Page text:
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Arnold, J. S., M. Koro-Ljungberg, and W. Bartels. 2012. Power and conflict in adaptive management: analyzing the discourse of riparian management on public lands. Ecology and Society 17(1): 19.

Power and Conflict in Adaptive Management: Analyzing the Discourse of Riparian Management on Public Lands

1School of Natural Resources and the Environment, University of Florida, 2School of Human Development and Organizational Studies, University of Florida, 3Florida Climate Institute, University of Florida


Adaptive collaborative management emphasizes stakeholder engagement as a crucial component of resilient social-ecological systems. Collaboration among diverse stakeholders is expected to enhance learning, build social legitimacy for decision making, and establish relationships that support learning and adaptation in the long term. However, simply bringing together diverse stakeholders does not guarantee productive engagement. Using critical discourse analysis, we examined how diverse stakeholders negotiated knowledge and power in a workshop designed to inform adaptive management of riparian livestock grazing on a National Forest in the southwestern USA. Publicly recognized as a successful component of a larger collaborative effort, we found that the workshop effectively brought together diverse participants, yet still restricted dialogue in important ways. Notably, workshop facilitators took on the additional roles of riparian experts and instructors. As they guided workshop participants toward a consensus view of riparian conditions and management recommendations, they used their status as riparian experts to emphasize commonalities with stakeholders supportive of riparian grazing and accentuate differences with stakeholders skeptical of riparian grazing, including some Forest Service staff with power to influence management decisions. Ultimately, the management plan published one year later did not fully adopt the consensus view from the workshop, but rather included and acknowledged a broader diversity of stakeholder perspectives. Our findings suggest that leaders and facilitators of adaptive collaborative management can more effectively manage for productive stakeholder engagement and, thus, social-ecological resilience if they are more tentative in their convictions, more critical of the role of expert knowledge, and more attentive to the knowledge, interests, and power of diverse stakeholders.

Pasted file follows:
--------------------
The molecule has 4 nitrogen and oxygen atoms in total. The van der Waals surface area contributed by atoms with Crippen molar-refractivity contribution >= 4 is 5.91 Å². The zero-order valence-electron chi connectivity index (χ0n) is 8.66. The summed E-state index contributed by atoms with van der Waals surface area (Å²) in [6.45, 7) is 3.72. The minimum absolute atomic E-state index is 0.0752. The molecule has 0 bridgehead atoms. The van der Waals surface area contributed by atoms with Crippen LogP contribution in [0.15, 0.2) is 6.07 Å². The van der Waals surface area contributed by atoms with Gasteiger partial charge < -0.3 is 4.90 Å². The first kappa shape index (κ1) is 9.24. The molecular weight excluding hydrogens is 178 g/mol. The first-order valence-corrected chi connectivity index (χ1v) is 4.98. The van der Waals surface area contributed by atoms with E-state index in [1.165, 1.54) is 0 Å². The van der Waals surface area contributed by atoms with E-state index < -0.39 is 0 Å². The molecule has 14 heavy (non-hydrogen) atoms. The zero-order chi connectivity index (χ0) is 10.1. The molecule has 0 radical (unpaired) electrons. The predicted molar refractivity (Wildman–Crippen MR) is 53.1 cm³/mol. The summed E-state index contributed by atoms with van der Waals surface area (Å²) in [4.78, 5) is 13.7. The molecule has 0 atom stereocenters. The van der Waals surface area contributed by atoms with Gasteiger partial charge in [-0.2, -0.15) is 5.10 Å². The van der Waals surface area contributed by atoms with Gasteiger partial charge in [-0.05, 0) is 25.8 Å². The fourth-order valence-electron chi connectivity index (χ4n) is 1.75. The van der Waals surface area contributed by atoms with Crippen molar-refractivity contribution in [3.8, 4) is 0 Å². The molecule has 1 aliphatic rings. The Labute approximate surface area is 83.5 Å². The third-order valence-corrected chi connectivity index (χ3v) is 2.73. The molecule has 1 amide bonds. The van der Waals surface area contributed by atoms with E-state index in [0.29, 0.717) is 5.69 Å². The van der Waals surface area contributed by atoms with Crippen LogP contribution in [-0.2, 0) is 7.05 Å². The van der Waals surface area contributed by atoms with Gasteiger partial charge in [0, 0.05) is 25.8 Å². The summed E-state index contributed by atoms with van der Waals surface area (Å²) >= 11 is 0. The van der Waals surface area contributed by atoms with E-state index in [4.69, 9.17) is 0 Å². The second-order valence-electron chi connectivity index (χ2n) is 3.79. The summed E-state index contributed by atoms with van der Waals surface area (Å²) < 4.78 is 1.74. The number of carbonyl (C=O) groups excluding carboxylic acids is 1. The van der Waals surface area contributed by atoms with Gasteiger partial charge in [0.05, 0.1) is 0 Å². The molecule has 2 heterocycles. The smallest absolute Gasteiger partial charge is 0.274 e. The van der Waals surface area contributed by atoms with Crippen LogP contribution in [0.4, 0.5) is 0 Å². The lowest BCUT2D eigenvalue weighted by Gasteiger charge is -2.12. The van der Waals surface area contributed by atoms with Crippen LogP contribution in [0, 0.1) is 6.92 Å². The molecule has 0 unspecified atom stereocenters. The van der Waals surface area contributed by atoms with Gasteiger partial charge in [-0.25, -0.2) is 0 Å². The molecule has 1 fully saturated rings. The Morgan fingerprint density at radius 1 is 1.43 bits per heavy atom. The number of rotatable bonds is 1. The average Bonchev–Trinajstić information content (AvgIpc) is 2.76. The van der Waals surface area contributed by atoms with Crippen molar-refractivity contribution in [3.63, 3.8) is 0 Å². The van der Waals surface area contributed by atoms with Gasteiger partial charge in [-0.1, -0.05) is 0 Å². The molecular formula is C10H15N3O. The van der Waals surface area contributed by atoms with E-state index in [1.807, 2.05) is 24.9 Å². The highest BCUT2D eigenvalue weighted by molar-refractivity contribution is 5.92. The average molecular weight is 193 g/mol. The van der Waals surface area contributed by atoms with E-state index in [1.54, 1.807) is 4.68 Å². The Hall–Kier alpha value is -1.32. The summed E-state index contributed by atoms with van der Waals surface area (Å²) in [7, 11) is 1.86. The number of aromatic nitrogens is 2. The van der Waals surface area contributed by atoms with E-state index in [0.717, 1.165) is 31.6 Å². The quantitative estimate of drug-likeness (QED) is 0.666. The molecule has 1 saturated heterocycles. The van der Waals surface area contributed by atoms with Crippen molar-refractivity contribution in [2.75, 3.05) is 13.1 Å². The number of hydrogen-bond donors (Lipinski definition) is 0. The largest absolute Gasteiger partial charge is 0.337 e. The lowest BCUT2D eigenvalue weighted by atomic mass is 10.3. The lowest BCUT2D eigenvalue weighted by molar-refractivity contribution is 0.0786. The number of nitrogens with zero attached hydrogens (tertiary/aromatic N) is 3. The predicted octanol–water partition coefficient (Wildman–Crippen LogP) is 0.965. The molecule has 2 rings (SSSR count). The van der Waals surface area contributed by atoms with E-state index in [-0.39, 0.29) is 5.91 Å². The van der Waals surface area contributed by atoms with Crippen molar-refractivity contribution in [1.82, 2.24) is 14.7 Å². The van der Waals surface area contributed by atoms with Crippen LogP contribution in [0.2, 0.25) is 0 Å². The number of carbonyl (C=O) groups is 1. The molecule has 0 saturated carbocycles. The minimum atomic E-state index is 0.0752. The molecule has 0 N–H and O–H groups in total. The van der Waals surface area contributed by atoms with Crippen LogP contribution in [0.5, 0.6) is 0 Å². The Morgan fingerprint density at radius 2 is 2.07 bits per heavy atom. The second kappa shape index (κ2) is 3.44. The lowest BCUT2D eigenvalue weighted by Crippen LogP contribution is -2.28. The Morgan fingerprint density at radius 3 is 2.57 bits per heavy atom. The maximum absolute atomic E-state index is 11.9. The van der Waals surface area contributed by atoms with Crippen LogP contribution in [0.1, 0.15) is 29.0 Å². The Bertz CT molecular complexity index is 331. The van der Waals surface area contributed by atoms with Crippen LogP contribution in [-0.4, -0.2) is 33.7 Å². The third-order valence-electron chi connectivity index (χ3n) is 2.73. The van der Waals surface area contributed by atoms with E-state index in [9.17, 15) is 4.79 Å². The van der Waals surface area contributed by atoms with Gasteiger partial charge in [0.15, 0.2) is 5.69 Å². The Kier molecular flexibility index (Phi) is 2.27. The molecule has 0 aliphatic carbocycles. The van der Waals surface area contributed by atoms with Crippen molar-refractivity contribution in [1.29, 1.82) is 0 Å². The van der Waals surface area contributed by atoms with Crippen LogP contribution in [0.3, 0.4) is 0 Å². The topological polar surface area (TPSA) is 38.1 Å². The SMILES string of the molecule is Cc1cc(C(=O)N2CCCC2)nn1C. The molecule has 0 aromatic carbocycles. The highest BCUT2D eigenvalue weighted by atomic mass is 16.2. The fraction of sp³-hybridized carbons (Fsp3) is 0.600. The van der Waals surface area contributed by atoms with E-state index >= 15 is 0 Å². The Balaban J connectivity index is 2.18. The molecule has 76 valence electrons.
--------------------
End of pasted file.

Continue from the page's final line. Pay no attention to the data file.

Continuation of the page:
Key words: collaboration; conflict; critical discourse analysis; dialogue; facilitation; livestock grazing; public participation; riparian management, social learning, stakeholder engagement


Engaging diverse stakeholders in adaptive management, referred to as adaptive collaborative management, is increasingly considered important to maintaining resilience in coupled social-ecological systems (Liu et al. 2007). Collaboration in this context is expected to stimulate learning about complex systems, establish social legitimacy for decision making, and build relationships that reinforce commitments to learning and adaptation in the long term (Stringer et al. 2006, Pahl-Wostl et al. 2007, Jacobson et al. 2009).